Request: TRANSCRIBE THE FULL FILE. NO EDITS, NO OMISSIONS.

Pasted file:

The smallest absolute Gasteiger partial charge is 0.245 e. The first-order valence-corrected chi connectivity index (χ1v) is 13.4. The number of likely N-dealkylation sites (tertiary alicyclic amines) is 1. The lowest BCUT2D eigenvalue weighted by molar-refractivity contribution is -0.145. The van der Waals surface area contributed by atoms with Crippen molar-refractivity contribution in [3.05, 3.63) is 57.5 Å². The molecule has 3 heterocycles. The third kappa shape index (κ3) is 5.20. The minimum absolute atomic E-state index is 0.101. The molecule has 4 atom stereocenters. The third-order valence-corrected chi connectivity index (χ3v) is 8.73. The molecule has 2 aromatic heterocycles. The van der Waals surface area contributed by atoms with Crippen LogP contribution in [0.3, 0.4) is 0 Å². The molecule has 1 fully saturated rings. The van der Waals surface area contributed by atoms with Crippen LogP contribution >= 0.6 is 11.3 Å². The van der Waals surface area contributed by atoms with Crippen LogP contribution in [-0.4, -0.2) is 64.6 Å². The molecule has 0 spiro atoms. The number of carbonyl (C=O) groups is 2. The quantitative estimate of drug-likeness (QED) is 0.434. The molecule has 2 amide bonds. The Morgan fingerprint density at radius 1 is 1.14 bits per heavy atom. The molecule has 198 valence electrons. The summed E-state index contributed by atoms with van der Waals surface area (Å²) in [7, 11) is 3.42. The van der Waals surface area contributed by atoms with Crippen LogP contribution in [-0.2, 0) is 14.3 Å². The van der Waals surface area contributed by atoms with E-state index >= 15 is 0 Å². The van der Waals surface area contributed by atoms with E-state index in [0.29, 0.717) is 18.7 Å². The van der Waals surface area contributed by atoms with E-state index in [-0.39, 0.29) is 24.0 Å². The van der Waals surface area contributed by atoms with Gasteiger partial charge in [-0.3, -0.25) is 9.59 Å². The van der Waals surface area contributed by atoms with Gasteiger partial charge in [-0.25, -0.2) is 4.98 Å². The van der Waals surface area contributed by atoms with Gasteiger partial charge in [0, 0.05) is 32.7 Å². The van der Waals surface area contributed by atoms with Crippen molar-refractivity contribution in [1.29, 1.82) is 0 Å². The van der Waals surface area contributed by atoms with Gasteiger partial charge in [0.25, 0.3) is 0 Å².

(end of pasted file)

The smallest absolute Gasteiger partial charge is 0.245 e. The first-order valence-corrected chi connectivity index (χ1v) is 13.4. The number of likely N-dealkylation sites (tertiary alicyclic amines) is 1. The lowest BCUT2D eigenvalue weighted by molar-refractivity contribution is -0.145. The van der Waals surface area contributed by atoms with Crippen molar-refractivity contribution in [3.05, 3.63) is 57.5 Å². The molecule has 3 heterocycles. The third kappa shape index (κ3) is 5.20. The minimum absolute atomic E-state index is 0.101. The molecule has 4 atom stereocenters. The third-order valence-corrected chi connectivity index (χ3v) is 8.73. The molecule has 2 aromatic heterocycles. The van der Waals surface area contributed by atoms with Crippen LogP contribution in [0.3, 0.4) is 0 Å². The molecule has 1 fully saturated rings. The van der Waals surface area contributed by atoms with Crippen LogP contribution >= 0.6 is 11.3 Å². The van der Waals surface area contributed by atoms with Crippen LogP contribution in [-0.4, -0.2) is 64.6 Å². The molecule has 0 spiro atoms. The number of carbonyl (C=O) groups is 2. The quantitative estimate of drug-likeness (QED) is 0.434. The molecule has 2 amide bonds. The Morgan fingerprint density at radius 1 is 1.14 bits per heavy atom. The molecule has 198 valence electrons. The summed E-state index contributed by atoms with van der Waals surface area (Å²) in [7, 11) is 3.42. The van der Waals surface area contributed by atoms with Crippen LogP contribution in [-0.2, 0) is 14.3 Å². The van der Waals surface area contributed by atoms with E-state index >= 15 is 0 Å². The van der Waals surface area contributed by atoms with E-state index in [0.29, 0.717) is 18.7 Å². The van der Waals surface area contributed by atoms with E-state index in [-0.39, 0.29) is 24.0 Å². The van der Waals surface area contributed by atoms with Gasteiger partial charge in [-0.3, -0.25) is 9.59 Å². The van der Waals surface area contributed by atoms with Gasteiger partial charge in [-0.25, -0.2) is 4.98 Å². The van der Waals surface area contributed by atoms with Gasteiger partial charge in [0, 0.05) is 32.7 Å². The van der Waals surface area contributed by atoms with Crippen molar-refractivity contribution in [1.29, 1.82) is 0 Å². The van der Waals surface area contributed by atoms with Gasteiger partial charge in [0.25, 0.3) is 0 Å².